Not Nana's dishes.  ELVIS PRESLEY'S DISHES.  That glass-front cabinet housed those same apple plates and cups, and I remember seeing a teapot, too.  I could have reached over and opened the cabinet and taken that teapot, and possibly even one or two steps before security would have had me pinned to the floor. 

Folks, every time I look at that picture of me standing at the gate to his house, I picture Elvis eating his famous peanut butter and banana sandwiches on the same plates that I use to serve my family's dinner.  I knew I liked that guy.  I knew I needed to tour his house.  I knew my purchase of his CD of #1 hits would not be a waste of money.  And someday, my girls will know all the words to "That's All Right, Mama."  Even better, one day, the three of them will be arguing over who gets to take Elvis's dishes.


Has it been 9 years? Really?

I tweeted about this idea earlier this week, but I've had an opportunity over the past few months to dig into my old scrapbooks, and I'm reminded that some of these pictures have some great stories behind them.  A few of these pictures are old, but some are recent.  I am going to spend some time blogging these stories so I don't forget them.  I hope you enjoy this series. 

Nine years ago in September, my sister called me from Guatemala.  She had spent the year tying up loose ends with her life in the US - leaving her job, selling her home, putting some of her stuff in storage - to go work in an orphanage.  She had traveled there several times with her church for missions work, and one day she announced to her family that she felt called to work with these kids.  Her job would be working in a dorm with pre-teen girls.  She spent most of the summer fundraising for living expenses for her first year away from home.  I threw her a going away party with her family and friends, and went to the airport to say goodbye.  She left right after 9/11, so we all said goodbye near the McDonalds by the security gate.  I vowed to get a passport so I could visit.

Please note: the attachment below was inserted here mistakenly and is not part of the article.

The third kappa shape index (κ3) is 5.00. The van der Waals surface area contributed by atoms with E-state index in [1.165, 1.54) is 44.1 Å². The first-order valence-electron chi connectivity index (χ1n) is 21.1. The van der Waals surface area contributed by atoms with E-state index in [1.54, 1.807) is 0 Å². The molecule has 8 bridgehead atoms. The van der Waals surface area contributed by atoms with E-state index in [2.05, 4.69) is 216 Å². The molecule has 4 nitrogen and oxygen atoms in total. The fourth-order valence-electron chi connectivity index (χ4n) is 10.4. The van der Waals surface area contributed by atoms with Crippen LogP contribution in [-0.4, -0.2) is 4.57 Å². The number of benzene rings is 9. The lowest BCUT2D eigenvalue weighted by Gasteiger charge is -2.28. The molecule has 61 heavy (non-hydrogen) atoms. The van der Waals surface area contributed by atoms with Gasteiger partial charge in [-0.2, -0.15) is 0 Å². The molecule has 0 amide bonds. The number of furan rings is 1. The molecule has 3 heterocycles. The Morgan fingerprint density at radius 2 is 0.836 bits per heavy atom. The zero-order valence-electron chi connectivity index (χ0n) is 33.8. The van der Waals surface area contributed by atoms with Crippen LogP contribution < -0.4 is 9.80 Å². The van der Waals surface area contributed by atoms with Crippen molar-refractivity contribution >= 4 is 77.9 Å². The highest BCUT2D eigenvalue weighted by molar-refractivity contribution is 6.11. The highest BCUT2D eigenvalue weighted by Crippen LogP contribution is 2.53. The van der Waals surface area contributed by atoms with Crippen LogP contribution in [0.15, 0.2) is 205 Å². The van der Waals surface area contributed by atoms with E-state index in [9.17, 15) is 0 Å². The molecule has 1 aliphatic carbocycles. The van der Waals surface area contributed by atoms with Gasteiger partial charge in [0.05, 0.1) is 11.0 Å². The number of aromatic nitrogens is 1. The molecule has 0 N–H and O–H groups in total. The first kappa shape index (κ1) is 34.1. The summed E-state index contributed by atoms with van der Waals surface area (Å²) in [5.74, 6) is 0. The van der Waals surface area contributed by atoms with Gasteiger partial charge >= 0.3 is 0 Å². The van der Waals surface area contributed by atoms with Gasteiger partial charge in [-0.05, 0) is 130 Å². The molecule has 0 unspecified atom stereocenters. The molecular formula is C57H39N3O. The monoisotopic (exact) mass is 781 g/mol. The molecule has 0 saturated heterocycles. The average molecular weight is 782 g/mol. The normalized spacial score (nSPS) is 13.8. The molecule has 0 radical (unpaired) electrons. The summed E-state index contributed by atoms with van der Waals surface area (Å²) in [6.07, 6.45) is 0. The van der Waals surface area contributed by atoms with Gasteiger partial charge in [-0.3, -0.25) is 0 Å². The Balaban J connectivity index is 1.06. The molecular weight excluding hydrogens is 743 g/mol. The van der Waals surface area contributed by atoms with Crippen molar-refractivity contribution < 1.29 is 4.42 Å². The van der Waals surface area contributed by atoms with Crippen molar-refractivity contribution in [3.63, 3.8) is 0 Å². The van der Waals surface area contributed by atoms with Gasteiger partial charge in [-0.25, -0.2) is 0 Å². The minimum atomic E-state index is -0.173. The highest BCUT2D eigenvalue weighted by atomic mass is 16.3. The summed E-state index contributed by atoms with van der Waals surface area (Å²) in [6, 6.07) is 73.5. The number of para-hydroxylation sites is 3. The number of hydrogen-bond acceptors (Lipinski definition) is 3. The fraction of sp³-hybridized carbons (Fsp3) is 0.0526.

About two weeks later, one Sunday afternoon when I was just hanging around the apartment, she called me from Guatemala.  I knew these calls would be rare so I was surprised to get one so soon.  "Jennie," she said, "I'm engaged."  I remember my response was, "To WHO?"  Seriously, I had spent months working with her to get everything taken care of so she could move, and not once had she mentioned a boyfriend.  For the life of me I could not figure out what guy in her life could have possibly proposed.

But apparently, she had met a guy on some of those missions trips.  His name was Steve, and he had moved to Guatemala from Ohio, and was taking care of a dorm full of toddler boys.  They had become close friends over the summer - apparently they talked a lot as she was preparing to move - and he had proposed shortly after she moved down there.  Hmm.

The next thing she said was that the wedding was going to be in 2 months, at the beginning of November, and they would not be able to handle planning from so far away, and since I was in town, would I please take care of arranging everything?  

I'll blog more about this in future entries, but at the age of 30, this WAS my wheelhouse.  Not weddings, mind you, I'd never done that before - but throwing together a shindig for a couple hundred people - including my sister and a future brother-in-law that I don't know - I'm all over it.  Sure.  No pressure, I've got this.

I'm pretty sure I was making lists about 5 minutes after the call, but wow.  It was a whirlwind of spending my parents' money and a billion phone calls.  Thank god I had an understanding co-worker and boss who let me work on this.  

This picture was taken at the rehearsal dinner.  I called the future-brother-in-law's mom, who lived in Ohio and also needed on-the-ground assistance with party planning (of course), and we ended up at the local Copeland's in a banquet room.  Taking the whole French Quarter-New Orleans-Mardi Gras theme to the logical conclusion, I put masks and beads on the tables, and I had gold, green and purple balloons everywhere.  Guests were encouraged to have a great time.  There was a toast, and I think I remember a few of the hurricanes.  It was an amazing weekend, one that I felt proud to pull off in such a short time.   To commemorate my time spent planning their special day, my sister gave me a clock, which I still have on my mantel today.

Happy anniversary to both of you this weekend.  As you celebrate in New Orleans this weekend, here's to many, many more years together.